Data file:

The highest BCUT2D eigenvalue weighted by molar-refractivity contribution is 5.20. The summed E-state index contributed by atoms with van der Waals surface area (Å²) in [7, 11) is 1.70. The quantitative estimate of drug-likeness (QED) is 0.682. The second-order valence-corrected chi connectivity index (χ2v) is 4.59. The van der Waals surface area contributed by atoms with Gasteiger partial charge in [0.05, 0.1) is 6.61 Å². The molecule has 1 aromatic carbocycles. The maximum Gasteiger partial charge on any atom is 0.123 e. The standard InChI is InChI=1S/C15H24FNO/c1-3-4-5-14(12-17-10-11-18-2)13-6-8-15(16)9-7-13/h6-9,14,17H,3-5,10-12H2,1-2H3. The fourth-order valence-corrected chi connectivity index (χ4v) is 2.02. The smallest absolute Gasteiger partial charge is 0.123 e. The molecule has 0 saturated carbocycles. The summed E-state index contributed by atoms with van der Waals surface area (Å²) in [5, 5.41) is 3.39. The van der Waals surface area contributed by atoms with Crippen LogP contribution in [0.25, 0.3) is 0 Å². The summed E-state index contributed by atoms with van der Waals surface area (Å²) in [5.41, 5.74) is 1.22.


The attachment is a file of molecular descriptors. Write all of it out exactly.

The highest BCUT2D eigenvalue weighted by molar-refractivity contribution is 5.20. The summed E-state index contributed by atoms with van der Waals surface area (Å²) in [7, 11) is 1.70. The quantitative estimate of drug-likeness (QED) is 0.682. The second-order valence-corrected chi connectivity index (χ2v) is 4.59. The van der Waals surface area contributed by atoms with Gasteiger partial charge in [0.05, 0.1) is 6.61 Å². The molecule has 1 aromatic carbocycles. The maximum Gasteiger partial charge on any atom is 0.123 e. The standard InChI is InChI=1S/C15H24FNO/c1-3-4-5-14(12-17-10-11-18-2)13-6-8-15(16)9-7-13/h6-9,14,17H,3-5,10-12H2,1-2H3. The fourth-order valence-corrected chi connectivity index (χ4v) is 2.02. The smallest absolute Gasteiger partial charge is 0.123 e. The molecule has 0 saturated carbocycles. The summed E-state index contributed by atoms with van der Waals surface area (Å²) in [5, 5.41) is 3.39. The van der Waals surface area contributed by atoms with Crippen LogP contribution in [0.25, 0.3) is 0 Å². The summed E-state index contributed by atoms with van der Waals surface area (Å²) in [5.41, 5.74) is 1.22.